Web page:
At NHERI's NSF-sponsored international workshop held March 18-19 in Alexandria, VA, participants gathered in interdisciplinary teams, discussed disruptive technologies, and developed research campaigns to advance the NHERI 5-Year Science Plan. A report on the presentations and findings of the workshop and how the Science Plan was discussed is available:
The Science Plan Task Force is asking the community of natural hazards researchers and practitioners for feedback on the current edition of the NHERI Five-Year Science Plan to help guide how it will be updated for the upcoming year of the NHERI program.
One of the NHERI NCO’s fundamental responsibilities is to oversee the development of a formal Science Plan. The NHERI Science Plan serves as a roadmap to guide future research and help ensure that researchers in related disciplines work together to achieve common research goals — all aimed at keeping the civil infrastructure, and its human inhabitants, safe.
Researchers preparing grant proposals to NSF are urged to consider tenets of the plan when developing their proposals.
The plan is designed to be read by all hazard community stakeholders and researchers — including faculty, staff, students, practitioners and policy-makers.
The Science Plan describes Grand Challenges, Key Research Questions and examples of needed research to mitigate damage from earthquakes, wind, storm surge and tsunamis. Appendices describe the NHERI experimental facilities and examples of research that can be conducted at each EF. The appendix incorporates descriptions of the CyberInfrastructure and SimCenter, as well.
The plan was developed by members of the NHERI Science Plan Task Group. Input was provided by community during a public comment period. A living document, the plan will be assessed and periodically updated.
The development of the five-year NHERI Science Plan was guided by the following members of the Science Plan Task Group:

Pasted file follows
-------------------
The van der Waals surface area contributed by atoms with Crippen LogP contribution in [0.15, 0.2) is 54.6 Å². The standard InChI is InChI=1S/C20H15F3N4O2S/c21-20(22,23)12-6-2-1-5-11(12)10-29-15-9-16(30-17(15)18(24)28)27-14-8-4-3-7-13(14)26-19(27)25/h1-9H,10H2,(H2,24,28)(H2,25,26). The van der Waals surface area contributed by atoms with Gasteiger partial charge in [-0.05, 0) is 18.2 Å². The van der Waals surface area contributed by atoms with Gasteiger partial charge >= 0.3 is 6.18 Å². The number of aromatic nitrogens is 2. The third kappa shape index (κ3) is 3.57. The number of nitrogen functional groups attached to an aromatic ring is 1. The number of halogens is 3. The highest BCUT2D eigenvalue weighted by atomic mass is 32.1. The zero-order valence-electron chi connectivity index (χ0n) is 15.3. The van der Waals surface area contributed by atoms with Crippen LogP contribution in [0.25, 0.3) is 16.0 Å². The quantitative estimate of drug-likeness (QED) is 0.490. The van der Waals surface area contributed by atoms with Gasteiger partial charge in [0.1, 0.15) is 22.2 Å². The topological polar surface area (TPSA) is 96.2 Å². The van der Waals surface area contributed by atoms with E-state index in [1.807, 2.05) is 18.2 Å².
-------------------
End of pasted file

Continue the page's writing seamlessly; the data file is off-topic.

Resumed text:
Ross W. Boulanger, Ph.D., P.E., N.A.E., Professor, Department of Civil and Environmental Engineering, University of California, Davis
Jonathan D. Bray, Ph.D., P.E., N.A.E., Professor, Department of Civil and Environmental Engineering, University of California, Berkeley
Gregory G. Deierlein, Ph.D., N.A.E., Professor of Engineering, Stanford University
Jennifer L. Irish, Ph.D., P.E., D.CE, F.ASCE, Professor, Department of Civil and Environmental Engineering, Virginia Tech
Bret Lizundia, S.E., Principal, Rutherford + Chekene Consulting Engineers
Forrest J. Masters, Ph.D., P.E., Professor and Associate Dean for Research and Facilities, University of Florida
Lelio H. Mejia, Ph.D., P.E., G.E., Senior Principal, Geosyntec Consultants
Maryam Asghari Mooneghi, Ph.D., Advanced Technology and Research, Arup
Lori Peek, Ph.D., Professor, Department of Sociology, University of Colorado-Boulder
Dorothy A. Reed, Ph.D., P.E., Professor, Civil and Environmental Engineering, University of Washington
Solomon C. Yim, Ph.D., P.E., Professor, Civil and Construction Engineering, Oregon State University
The Task Group was supported by the following Network Coordination Office (NCO) staff:
Billy L. Edge, P.E., Ph.D., Dist.M. ASCE, Professor of Practice, Civil, Construction, and Environmental Engineering Department, North Carolina State University
William T. Holmes, S.E., N.A.E., Senior Consultant, Rutherford + Chekene Consulting Engineers
Thomas L. Smith, AIA, RRC, F.SEI, TLSmith Consulting Inc